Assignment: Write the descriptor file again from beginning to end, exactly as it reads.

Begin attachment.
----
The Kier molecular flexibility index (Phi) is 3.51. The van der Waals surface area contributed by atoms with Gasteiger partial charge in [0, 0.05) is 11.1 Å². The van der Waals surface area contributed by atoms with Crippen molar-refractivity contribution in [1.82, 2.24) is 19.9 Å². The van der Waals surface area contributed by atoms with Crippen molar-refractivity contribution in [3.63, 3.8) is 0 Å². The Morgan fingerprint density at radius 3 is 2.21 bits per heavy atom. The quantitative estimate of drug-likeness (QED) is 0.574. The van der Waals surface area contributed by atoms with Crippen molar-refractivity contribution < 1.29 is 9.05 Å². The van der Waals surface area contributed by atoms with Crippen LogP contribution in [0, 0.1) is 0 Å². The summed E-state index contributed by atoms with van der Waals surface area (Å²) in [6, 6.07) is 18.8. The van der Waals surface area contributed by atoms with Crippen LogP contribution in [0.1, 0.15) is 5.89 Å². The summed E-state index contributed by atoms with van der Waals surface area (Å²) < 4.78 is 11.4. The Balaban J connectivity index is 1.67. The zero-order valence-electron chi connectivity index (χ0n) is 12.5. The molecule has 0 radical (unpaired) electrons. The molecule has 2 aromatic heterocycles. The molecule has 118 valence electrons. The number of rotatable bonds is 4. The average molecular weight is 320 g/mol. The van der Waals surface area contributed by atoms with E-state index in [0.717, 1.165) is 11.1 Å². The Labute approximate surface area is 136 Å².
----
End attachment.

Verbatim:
The Kier molecular flexibility index (Phi) is 3.51. The van der Waals surface area contributed by atoms with Gasteiger partial charge in [0, 0.05) is 11.1 Å². The van der Waals surface area contributed by atoms with Crippen molar-refractivity contribution in [1.82, 2.24) is 19.9 Å². The van der Waals surface area contributed by atoms with Crippen molar-refractivity contribution in [3.63, 3.8) is 0 Å². The Morgan fingerprint density at radius 3 is 2.21 bits per heavy atom. The quantitative estimate of drug-likeness (QED) is 0.574. The van der Waals surface area contributed by atoms with Crippen molar-refractivity contribution < 1.29 is 9.05 Å². The van der Waals surface area contributed by atoms with Crippen LogP contribution in [0, 0.1) is 0 Å². The summed E-state index contributed by atoms with van der Waals surface area (Å²) in [6, 6.07) is 18.8. The van der Waals surface area contributed by atoms with Crippen LogP contribution in [0.1, 0.15) is 5.89 Å². The summed E-state index contributed by atoms with van der Waals surface area (Å²) < 4.78 is 11.4. The Balaban J connectivity index is 1.67. The zero-order valence-electron chi connectivity index (χ0n) is 12.5. The molecule has 0 radical (unpaired) electrons. The molecule has 2 aromatic heterocycles. The molecule has 118 valence electrons. The number of rotatable bonds is 4. The average molecular weight is 320 g/mol. The van der Waals surface area contributed by atoms with E-state index in [0.717, 1.165) is 11.1 Å². The Labute approximate surface area is 136 Å².